According to the News Service of Florida, Senators Mike Haridopolos, R-Melbourne, and Don Gaetz, R-Niceville, will propose that the state withdraw participation from the federal Medicaid program amid fears that national reforms will not bring home sufficient benefits to constituents.
This proposal surfaces days before Federal stimulus money is expected to plug a gaping hole in Florida’s budget.
The recently approved bill that surfaced from the U.S. House of Representatives will enable another 1 million Floridians to qualify for federal Medicaid assistance.
Haridopolos and Gaetz will be asking the federal government for an exemption to create a Florida market to replace Medicaid’s involvement in the state.
Haridopolos, queued to be the next president of the Florida Senate, is advancing a politically savvy idea for his followers. And why not?
He’s trying to avoid what many conservatives fear to be a political nightmare regarding the changes that the Democrats are urging for health care reform. At the same time, he is revving an active conservative base that has vehemently fought the new health care legislation.
Although experts predict that the federal government will pay no attention to the proposal, Haridopolos and Gaetz seem to have nothing to lose. Even when the feds prohibit their requests, they will seem like visionaries and creative political thinkers to their party.
Vice-Chairman Nan Rich, D-Weston, of the Florida Senate’s Health and Human Services budget, has already called the proposition a “non-starter” and sees no major threat to Florida’s participation in national health care reform; and he’s probably right.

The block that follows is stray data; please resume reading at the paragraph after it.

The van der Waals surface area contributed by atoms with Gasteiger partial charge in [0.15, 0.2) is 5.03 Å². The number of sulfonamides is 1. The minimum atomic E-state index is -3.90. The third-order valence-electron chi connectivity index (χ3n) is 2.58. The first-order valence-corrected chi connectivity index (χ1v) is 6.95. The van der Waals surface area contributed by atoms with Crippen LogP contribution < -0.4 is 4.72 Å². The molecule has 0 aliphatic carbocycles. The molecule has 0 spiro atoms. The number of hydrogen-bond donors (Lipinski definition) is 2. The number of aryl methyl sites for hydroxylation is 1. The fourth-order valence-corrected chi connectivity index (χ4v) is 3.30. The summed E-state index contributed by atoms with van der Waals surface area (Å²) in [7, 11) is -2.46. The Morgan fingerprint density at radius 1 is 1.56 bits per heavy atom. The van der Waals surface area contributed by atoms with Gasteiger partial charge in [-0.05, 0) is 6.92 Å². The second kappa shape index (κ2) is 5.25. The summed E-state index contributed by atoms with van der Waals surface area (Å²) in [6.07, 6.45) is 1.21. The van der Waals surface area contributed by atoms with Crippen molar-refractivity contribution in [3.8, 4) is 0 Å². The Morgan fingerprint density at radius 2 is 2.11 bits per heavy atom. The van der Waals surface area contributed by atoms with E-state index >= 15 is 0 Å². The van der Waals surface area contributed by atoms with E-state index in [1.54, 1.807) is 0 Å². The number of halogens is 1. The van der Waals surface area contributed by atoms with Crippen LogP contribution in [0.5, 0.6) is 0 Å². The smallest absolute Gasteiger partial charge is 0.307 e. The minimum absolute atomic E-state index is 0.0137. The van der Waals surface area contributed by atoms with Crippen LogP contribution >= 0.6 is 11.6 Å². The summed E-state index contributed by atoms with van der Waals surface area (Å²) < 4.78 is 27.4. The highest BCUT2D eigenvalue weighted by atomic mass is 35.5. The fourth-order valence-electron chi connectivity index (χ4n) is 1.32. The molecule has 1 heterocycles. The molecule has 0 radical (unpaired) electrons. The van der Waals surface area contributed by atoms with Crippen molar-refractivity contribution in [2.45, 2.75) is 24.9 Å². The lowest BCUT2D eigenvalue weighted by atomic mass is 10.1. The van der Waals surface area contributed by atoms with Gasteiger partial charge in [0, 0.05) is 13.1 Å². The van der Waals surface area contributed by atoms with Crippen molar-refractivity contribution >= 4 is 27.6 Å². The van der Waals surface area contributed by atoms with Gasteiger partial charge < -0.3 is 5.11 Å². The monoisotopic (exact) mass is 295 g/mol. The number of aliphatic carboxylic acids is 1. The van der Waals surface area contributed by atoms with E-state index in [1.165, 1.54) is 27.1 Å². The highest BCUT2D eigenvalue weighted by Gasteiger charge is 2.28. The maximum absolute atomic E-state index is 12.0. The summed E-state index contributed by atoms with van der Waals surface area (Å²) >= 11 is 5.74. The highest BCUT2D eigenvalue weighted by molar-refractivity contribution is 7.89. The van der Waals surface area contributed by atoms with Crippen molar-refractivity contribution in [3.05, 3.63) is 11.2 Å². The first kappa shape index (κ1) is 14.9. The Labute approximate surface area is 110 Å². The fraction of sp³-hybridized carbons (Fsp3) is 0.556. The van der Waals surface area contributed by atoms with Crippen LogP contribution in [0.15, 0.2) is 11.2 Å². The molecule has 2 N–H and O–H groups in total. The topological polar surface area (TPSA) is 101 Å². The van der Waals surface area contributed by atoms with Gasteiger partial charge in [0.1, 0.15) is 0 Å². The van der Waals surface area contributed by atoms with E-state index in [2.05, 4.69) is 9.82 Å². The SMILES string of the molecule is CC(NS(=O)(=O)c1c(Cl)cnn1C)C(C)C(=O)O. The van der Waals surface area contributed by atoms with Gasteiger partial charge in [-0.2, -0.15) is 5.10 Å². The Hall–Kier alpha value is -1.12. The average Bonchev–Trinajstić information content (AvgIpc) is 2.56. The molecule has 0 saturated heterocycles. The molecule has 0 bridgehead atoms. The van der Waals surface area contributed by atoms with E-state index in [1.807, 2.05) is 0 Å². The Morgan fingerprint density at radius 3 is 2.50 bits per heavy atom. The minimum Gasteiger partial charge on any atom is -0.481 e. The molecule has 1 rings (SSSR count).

Still, one can only wonder to think – what if an idea like this caught enough political fire to blaze into a popular idea?
These new developments in the Senate arise during a precarious situation for the state government. Approximately $4 billion in federal stimulus money is about to make its way into the budget, filling a $700 million gap that has been leaking because of the dire economy.
The stimulus money would go to the construction of new roads and to help maintain many social services that the state already provides, among other uses.
According to The Miami Herald, $1.4 billion of the stimulus is scheduled to hit “shovel-ready” projects, or construction that is almost ready to begin immediately.
Although Governor Charlie Crist will wholeheartedly embrace the federal stimulus money, the Florida legislator is estimated to reject approximately $440 million in “workers’ compensation benefits,” according to The Herald.
So our enlightened Republican state legislators will continue to accept the federal stimulus money that helped bail us out from a seemingly bottomless budgetary hole. But when it comes to dealing with controversial issues that are unpopular among conservatives, however, a health care reform bill supported by President Obama seems increasingly untouchable. Desperate times have indeed called for uncharacteristic, desperate measures; but instead of compromising with the federal government, these two state legislators are more concerned with scoring some easy political points.